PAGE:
“Make the ordinary come alive and the extraordinary will take care of itself.” I spotted this saying the other day and it provides the perfect lead-in to today’s blog.
As much as we’re reminded of the extremes in our culture – ranging from extreme intelligence and accomplishment (Einstein, Bill Gates) to extreme wealth and showmanship (Donald Trump), most of us don’t live in those extremes. Most of us live inside the ‘meaty’ part of the bell curve, a rather familiar hill shaped tool we’ve seen thrown up on a screen at some point. It takes groups people, measures things like intelligence and income and delivers the bottom line: a good two-thirds of us are pretty similar to each other. We’re ordinary, everyday kind of people. I’m about to make the case that this is a good and honorable thing, particularly in the nonprofit world.
Mass media does a number on us. It bombards us with images of extraordinary acts of heroism, excellence and remarkable feats performed by seemingly super human beings. A Youtube video is posted, goes viral and we’re introduced to the next overnight sensation, hero or genius. “If only I could have that much of an impact” might seep its way into our thoughts every now and again.
Well – before you sell all your worldly possessions, make a mad dash for your nonprofit’s emergency exit and rush out to save the planet, pause and re-assess yourself inside the bell curve. You’re an everyday, hardworking, committed nonprofit professional. Probably part of a team of like-minded professionals all rallying around the same cause. And I haven’t even touched upon your other roles in life; parent, son, daughter, brother, sister, friend, responsible citizen. As a nonprofit pro, you engage in everyday activities that – if done with integrity and consistency – make a real difference in the lives of people you serve.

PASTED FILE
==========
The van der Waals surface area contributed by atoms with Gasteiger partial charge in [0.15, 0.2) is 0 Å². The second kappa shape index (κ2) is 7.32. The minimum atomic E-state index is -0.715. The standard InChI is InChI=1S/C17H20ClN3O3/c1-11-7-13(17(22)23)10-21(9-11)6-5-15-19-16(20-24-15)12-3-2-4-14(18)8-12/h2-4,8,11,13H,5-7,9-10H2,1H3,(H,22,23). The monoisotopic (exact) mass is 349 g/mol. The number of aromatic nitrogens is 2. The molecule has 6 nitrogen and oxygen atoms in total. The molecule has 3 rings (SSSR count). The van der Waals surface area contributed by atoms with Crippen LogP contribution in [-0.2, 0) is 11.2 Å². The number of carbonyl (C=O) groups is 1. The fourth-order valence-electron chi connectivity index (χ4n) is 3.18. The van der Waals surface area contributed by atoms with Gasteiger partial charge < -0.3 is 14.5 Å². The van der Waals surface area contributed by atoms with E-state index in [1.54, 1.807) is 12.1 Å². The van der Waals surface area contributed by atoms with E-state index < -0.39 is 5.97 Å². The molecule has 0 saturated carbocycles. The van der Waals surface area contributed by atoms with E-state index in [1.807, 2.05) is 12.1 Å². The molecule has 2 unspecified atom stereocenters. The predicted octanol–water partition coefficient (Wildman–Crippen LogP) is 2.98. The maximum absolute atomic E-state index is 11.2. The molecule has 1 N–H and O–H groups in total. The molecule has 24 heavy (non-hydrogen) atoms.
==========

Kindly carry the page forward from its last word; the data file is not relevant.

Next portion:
From careful donor cultivation to stewardship to acknowledgement (and all the painstaking details in between), you steadfastly do what needs to be done. That everyday diligence and commitment carries over from one day to the next without much fanfare. I see remarkable goodness and dignity in that everyday routine. For who’s to say that your efforts didn’t pull someone hanging by a thread from the ‘dangerous’ end of the bell curve into the middle? And who’s to say that the next ‘genius’ out there isn’t someone whose life you’ve already lifted up and propelled to the next level?
In May, we honored our mothers on Mother’s Day. In June, we did the same with fathers on Father’s Day. Virtually all the tributes I read had everything to do with the countless little things our parents did – day in and day out – that mattered most. That made a difference. That pulled us back into the middle when we were teetering on the edge.
So take heart – living and working inside the bell curve isn’t so ordinary after all. In fact, it can be pretty darn remarkable.